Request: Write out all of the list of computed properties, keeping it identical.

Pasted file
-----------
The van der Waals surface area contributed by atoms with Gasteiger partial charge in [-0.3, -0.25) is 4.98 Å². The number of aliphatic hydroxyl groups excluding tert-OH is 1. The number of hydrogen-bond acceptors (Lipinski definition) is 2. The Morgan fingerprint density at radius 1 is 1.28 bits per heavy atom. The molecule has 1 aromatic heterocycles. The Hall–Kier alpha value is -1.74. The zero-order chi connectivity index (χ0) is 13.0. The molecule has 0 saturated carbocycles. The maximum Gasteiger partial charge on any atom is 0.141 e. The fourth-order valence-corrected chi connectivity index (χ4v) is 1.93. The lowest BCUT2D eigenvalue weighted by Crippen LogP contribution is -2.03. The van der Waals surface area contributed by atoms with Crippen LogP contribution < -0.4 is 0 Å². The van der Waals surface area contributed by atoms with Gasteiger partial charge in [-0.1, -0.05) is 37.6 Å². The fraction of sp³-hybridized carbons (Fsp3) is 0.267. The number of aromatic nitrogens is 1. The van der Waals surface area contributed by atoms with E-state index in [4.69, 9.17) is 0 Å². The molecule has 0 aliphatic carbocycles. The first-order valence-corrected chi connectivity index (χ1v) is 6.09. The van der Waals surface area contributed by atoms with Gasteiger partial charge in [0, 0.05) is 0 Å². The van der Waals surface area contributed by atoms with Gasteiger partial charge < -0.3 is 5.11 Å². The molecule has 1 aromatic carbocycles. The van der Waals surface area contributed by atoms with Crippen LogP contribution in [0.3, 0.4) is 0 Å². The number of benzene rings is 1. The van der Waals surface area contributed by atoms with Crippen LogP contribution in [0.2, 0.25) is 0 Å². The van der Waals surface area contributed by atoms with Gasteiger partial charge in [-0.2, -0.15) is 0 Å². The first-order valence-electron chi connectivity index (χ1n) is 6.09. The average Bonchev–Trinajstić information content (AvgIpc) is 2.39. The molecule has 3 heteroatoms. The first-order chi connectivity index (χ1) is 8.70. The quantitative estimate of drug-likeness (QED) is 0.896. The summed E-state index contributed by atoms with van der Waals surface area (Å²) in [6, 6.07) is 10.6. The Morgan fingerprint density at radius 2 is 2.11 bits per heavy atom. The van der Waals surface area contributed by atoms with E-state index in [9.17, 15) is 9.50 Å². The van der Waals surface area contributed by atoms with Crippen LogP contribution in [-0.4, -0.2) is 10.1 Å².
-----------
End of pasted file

The van der Waals surface area contributed by atoms with Gasteiger partial charge in [-0.3, -0.25) is 4.98 Å². The number of aliphatic hydroxyl groups excluding tert-OH is 1. The number of hydrogen-bond acceptors (Lipinski definition) is 2. The Morgan fingerprint density at radius 1 is 1.28 bits per heavy atom. The molecule has 1 aromatic heterocycles. The Hall–Kier alpha value is -1.74. The zero-order chi connectivity index (χ0) is 13.0. The molecule has 0 saturated carbocycles. The maximum Gasteiger partial charge on any atom is 0.141 e. The fourth-order valence-corrected chi connectivity index (χ4v) is 1.93. The lowest BCUT2D eigenvalue weighted by Crippen LogP contribution is -2.03. The van der Waals surface area contributed by atoms with Crippen LogP contribution < -0.4 is 0 Å². The van der Waals surface area contributed by atoms with Gasteiger partial charge in [-0.1, -0.05) is 37.6 Å². The fraction of sp³-hybridized carbons (Fsp3) is 0.267. The number of aromatic nitrogens is 1. The van der Waals surface area contributed by atoms with E-state index in [4.69, 9.17) is 0 Å². The molecule has 0 aliphatic carbocycles. The first-order valence-corrected chi connectivity index (χ1v) is 6.09. The van der Waals surface area contributed by atoms with Gasteiger partial charge in [0, 0.05) is 0 Å². The van der Waals surface area contributed by atoms with Gasteiger partial charge < -0.3 is 5.11 Å². The molecule has 1 aromatic carbocycles. The van der Waals surface area contributed by atoms with Crippen LogP contribution in [0.3, 0.4) is 0 Å². The number of benzene rings is 1. The van der Waals surface area contributed by atoms with Crippen LogP contribution in [0.2, 0.25) is 0 Å². The van der Waals surface area contributed by atoms with Gasteiger partial charge in [-0.2, -0.15) is 0 Å². The first-order valence-electron chi connectivity index (χ1n) is 6.09. The average Bonchev–Trinajstić information content (AvgIpc) is 2.39. The molecule has 3 heteroatoms. The first-order chi connectivity index (χ1) is 8.70. The quantitative estimate of drug-likeness (QED) is 0.896. The summed E-state index contributed by atoms with van der Waals surface area (Å²) in [6, 6.07) is 10.6. The Morgan fingerprint density at radius 2 is 2.11 bits per heavy atom. The van der Waals surface area contributed by atoms with E-state index in [9.17, 15) is 9.50 Å². The van der Waals surface area contributed by atoms with Crippen LogP contribution in [-0.4, -0.2) is 10.1 Å².